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Need more time to move on from PVC to cloth, say banner makers in Ongole

The civic authorities gear up to enforce the ban on plastic flex banners from January 26; penalties could go up to ₹40,000, warns officials

January 23, 2023 03:22 am | Updated January 26, 2023 10:13 am IST - ONGOLE

As Andhra Pradesh Government gears up to enforce the ban plastic flex banners from January 26, the banner makers plead for more time to switch over to cloth banners in view of the high cost of the machinery.

As Andhra Pradesh Government gears up to enforce the ban plastic flex banners from January 26, the banner makers plead for more time to switch over to cloth banners in view of the high cost of the machinery. | Photo Credit: Kommuri Srinivas

While the civic authorities gear up to enforce the ban on plastic flex banners from January 26, city’s polyvinyl chloride (PVC) banner makers plead for more time to switch over to biodegradable advertisement materials.

On the other hand, Ongole Municipal Corporation Commissioner M. Venkateswara Rao warns of hefty fines starting from ₹5,000 for using PVC. The penalties could go up to ₹40,000 on those printing, transporting and displaying any type of plastic flex banners, he told The Hindu.

Export and import of the PVC flex banner material also will not be allowed from Thursday as per the ban imposed following a suggestion from the Global Alliance for Sustainable Planet. Only the banners and publicity material made of recyclable materials like cloth will be permitted., he says.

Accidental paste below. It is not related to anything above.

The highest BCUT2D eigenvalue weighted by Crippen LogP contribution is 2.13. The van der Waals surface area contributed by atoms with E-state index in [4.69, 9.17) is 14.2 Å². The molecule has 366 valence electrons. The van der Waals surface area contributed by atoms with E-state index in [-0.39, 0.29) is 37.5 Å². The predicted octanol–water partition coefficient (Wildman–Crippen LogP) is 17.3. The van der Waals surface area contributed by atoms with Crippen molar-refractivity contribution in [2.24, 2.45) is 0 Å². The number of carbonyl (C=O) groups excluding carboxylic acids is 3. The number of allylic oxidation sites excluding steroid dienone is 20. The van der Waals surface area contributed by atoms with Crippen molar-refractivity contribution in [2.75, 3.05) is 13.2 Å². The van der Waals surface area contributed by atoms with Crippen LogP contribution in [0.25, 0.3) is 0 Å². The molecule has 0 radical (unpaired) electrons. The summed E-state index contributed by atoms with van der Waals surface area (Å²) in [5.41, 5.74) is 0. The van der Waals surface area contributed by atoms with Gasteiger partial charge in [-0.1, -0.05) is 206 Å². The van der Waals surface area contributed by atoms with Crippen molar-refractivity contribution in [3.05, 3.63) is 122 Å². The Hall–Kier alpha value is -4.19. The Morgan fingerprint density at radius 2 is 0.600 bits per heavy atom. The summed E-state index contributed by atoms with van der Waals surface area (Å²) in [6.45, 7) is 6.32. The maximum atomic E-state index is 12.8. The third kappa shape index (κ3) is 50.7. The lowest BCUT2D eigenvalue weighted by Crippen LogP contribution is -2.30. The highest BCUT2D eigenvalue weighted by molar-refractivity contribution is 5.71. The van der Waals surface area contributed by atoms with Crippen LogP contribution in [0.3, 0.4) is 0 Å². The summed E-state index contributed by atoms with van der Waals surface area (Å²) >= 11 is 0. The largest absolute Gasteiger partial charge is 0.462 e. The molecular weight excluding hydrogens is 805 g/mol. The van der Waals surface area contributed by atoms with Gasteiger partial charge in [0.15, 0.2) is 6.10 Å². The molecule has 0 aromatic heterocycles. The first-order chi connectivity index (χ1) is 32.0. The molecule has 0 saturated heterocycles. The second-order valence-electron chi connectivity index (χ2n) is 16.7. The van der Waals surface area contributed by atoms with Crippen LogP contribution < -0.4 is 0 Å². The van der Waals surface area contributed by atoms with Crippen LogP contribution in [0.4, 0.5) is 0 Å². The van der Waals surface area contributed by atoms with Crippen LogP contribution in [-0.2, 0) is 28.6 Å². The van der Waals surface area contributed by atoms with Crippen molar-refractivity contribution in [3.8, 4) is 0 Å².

The ban was originally scheduled to come into force on November 1, 2022. But it was deferred till January 26 to give time for the plastic flex banner makers to move to environment-friendly cloth banners and no more time will be given now, he stated.

A fine at the rate of ₹100 per sq. ft will be imposed on units manufacturing or possessing plastic flex banners as they pose a severe threat to the environment and public health. The same will be seized and sent for scientific disposal at the cost of violators who will be prosecuted under the Environment Protection Act, adds the Commissioner who will act in tandem with the revenue, police, transport and GST authorities for effectively enforce the ban.

Meanwhile, the plastic flex banner makers plead for more time to switch over to cloth banners in view of the ‘‘high cost’‘ of the machinery at a time when they are finding it difficult to break even. ‘‘We have still not recovered from the losses incurred during the pandemic and none of us can afford to import new machinery,’, say a group of plastic flex banner makers.

The State Government should arrange for soft loans from banks as lakhs of workers depend on the sector for a living. They have to spend an additional ₹20 lakh for installing machines to make cloth banners and no further loan is coming from financial institutions without additional collateral security, says a Plastic Flex banner-makers Association functionary G. Kesava.

‘‘We are not having enough orders on hand now. We are unsure of public patronage to cloth banners which are three times more costlier’‘, Yuva Flex-maker director K. Lakshmaiah.

While plastic flex banners cost between ₹8 and ₹12 per foot, cloth banners will cost over ₹35 per foot. A majority of the people may do away with banners altogether, fears banner maker Sk. Rehman who wants the Government to explore ways to recycle PVC material.

We are willing to use plastic which is above 300 or 400 microns and is easily recyclable, adds B.G. Raja of an advertisement firm here.

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